Let me start this story with an embarrassing fact: a few weeks ago, when I was working on the house, I lost my balance and fell off the top of a ladder.
All is not lost, if things don’t work out. I could always use this newer pair for driving and things that require distance. And use the other pair for closer work, like coding and whatnot. That just feels like such an old person thing to do, switch between glasses. It’s a little disheartening.
“No bad days.
Only good days and wasted time.
Death is coming.”
Apparently, I won some award back in 1992 – the Arion Foundation Award for Outstanding Musical Achievement? And it’s posted somewhere in my old high school: North Central High School, in Indianapolis, Indiana.
An Eye Exam Leads Me to Acknowledge the Slow March of Time, Bemoan the Frailty of the Body, and Grapple with My Own Mortality
After today’s exam, I learned that I should probably get… progressive lenses. Which is a nice way of saying that I need bifocals.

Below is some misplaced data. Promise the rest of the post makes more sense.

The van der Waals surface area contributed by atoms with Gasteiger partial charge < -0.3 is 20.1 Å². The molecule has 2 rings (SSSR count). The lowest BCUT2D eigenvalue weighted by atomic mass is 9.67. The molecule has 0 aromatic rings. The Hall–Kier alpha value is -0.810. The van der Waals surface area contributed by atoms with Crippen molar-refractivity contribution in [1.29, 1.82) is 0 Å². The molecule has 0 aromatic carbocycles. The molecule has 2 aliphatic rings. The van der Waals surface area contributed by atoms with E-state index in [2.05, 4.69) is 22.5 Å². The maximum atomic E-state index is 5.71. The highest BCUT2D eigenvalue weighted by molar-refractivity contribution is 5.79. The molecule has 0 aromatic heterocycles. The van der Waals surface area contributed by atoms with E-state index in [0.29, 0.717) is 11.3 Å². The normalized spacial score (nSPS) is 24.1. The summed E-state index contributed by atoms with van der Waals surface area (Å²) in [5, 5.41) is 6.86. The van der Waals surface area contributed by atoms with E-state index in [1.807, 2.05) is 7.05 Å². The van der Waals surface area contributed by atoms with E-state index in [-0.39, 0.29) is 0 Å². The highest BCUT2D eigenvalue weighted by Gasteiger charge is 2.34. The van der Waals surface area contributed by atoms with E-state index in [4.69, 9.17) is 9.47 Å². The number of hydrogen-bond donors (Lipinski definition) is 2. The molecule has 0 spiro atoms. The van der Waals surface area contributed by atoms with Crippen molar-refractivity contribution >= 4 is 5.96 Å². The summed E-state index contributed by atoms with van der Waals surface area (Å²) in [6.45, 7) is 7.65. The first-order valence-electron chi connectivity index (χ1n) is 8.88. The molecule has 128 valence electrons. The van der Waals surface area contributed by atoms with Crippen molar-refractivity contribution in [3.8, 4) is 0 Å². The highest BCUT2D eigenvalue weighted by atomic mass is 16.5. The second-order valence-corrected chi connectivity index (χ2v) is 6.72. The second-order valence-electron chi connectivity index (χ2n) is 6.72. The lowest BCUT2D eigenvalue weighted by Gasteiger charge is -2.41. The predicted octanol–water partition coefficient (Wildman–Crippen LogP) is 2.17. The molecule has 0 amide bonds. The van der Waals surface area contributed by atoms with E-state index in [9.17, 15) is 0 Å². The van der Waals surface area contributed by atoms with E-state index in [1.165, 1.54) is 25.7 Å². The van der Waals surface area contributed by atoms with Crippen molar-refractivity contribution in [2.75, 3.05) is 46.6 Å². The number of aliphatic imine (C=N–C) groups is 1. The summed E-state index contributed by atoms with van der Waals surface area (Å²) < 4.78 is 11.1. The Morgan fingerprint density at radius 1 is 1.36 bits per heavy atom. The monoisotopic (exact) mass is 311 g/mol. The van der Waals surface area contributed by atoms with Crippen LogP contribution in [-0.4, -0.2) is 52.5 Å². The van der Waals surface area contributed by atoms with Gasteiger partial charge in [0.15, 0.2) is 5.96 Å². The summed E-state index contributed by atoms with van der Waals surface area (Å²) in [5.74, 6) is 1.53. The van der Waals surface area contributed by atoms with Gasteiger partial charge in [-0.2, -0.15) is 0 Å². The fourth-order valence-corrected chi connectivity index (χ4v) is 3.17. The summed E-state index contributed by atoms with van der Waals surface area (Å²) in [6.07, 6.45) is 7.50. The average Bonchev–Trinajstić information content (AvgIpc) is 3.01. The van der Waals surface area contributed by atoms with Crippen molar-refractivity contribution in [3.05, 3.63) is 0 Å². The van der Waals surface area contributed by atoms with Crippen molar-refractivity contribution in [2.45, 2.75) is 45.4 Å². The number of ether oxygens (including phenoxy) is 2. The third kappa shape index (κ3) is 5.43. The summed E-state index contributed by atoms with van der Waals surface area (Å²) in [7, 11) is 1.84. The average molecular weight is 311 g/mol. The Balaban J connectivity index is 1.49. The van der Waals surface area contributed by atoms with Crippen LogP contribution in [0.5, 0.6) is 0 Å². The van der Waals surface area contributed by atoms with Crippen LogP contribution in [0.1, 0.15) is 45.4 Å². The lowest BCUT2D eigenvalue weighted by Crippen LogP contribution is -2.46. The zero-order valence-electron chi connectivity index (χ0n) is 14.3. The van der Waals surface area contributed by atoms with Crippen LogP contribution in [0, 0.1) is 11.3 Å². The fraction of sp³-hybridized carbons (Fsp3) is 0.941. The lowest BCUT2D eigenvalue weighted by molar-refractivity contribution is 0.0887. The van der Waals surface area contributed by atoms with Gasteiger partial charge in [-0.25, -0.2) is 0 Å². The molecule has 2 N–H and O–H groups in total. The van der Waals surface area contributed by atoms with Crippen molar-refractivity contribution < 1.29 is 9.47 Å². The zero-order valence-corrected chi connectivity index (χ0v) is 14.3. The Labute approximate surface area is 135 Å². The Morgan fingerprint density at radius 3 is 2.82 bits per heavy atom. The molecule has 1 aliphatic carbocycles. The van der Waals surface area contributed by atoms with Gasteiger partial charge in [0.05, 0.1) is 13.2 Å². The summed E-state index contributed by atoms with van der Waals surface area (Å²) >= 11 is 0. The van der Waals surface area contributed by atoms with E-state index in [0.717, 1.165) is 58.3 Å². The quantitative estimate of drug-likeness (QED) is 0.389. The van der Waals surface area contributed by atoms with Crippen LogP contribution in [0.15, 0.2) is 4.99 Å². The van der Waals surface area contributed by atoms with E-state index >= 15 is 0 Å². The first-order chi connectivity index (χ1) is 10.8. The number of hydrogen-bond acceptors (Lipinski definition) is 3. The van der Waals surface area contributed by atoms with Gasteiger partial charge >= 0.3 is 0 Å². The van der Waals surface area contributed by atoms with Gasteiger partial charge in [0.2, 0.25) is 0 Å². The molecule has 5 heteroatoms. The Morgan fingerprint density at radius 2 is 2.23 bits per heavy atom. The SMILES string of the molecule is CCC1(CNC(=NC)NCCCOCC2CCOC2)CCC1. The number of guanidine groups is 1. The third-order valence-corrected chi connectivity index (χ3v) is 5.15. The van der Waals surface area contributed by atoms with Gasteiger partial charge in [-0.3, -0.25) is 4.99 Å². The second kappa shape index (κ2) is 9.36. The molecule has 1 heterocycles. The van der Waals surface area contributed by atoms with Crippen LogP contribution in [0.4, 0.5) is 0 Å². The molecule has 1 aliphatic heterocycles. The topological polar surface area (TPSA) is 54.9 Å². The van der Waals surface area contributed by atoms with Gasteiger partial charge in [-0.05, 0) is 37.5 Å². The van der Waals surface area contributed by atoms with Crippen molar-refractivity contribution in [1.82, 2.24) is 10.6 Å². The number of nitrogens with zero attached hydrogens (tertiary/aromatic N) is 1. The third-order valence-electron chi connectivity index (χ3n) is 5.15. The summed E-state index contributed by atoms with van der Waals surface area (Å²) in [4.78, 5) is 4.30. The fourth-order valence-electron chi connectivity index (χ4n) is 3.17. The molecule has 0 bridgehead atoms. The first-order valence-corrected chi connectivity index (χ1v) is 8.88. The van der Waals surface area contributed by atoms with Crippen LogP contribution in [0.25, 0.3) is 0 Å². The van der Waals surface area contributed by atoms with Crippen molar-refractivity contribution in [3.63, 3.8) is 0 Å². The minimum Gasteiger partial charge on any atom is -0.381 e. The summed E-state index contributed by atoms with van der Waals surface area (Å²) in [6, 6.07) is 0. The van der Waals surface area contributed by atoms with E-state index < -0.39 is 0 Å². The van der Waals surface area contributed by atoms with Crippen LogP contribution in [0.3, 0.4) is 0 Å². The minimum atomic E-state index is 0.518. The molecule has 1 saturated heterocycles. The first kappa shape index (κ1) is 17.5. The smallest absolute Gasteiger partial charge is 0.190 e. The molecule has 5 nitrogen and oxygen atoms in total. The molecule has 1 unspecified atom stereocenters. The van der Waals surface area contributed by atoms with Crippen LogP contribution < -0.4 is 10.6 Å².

While I was waiting to get my second round of prescriptions at the pharmacy, I spotted a sign that they require identification from anyone under 40. My first reaction was: wow, that’s super old. And then a split second later, I had the stark realization that waitaminute, I’m 40 years old.
Liz rubbed my neck and back a little bit, and I just let it be. The next day, the issue seemed to continue – and wasn’t any better. In fact, the back of my neck was very tender (and hot) to the touch. Taking a shower this morning seemed to help, but it was about the same all day.
Standing in the bathroom, I could feel the sneeze welling up. I grabbed a bit of tissue paper, and at the exact time that I sneezed… I felt something sharp in my back. A small group of my back muscles seized up in an instant. It felt like someone had hit me in the back with a baseball bat, but the area of impact was about the size of a grapefruit.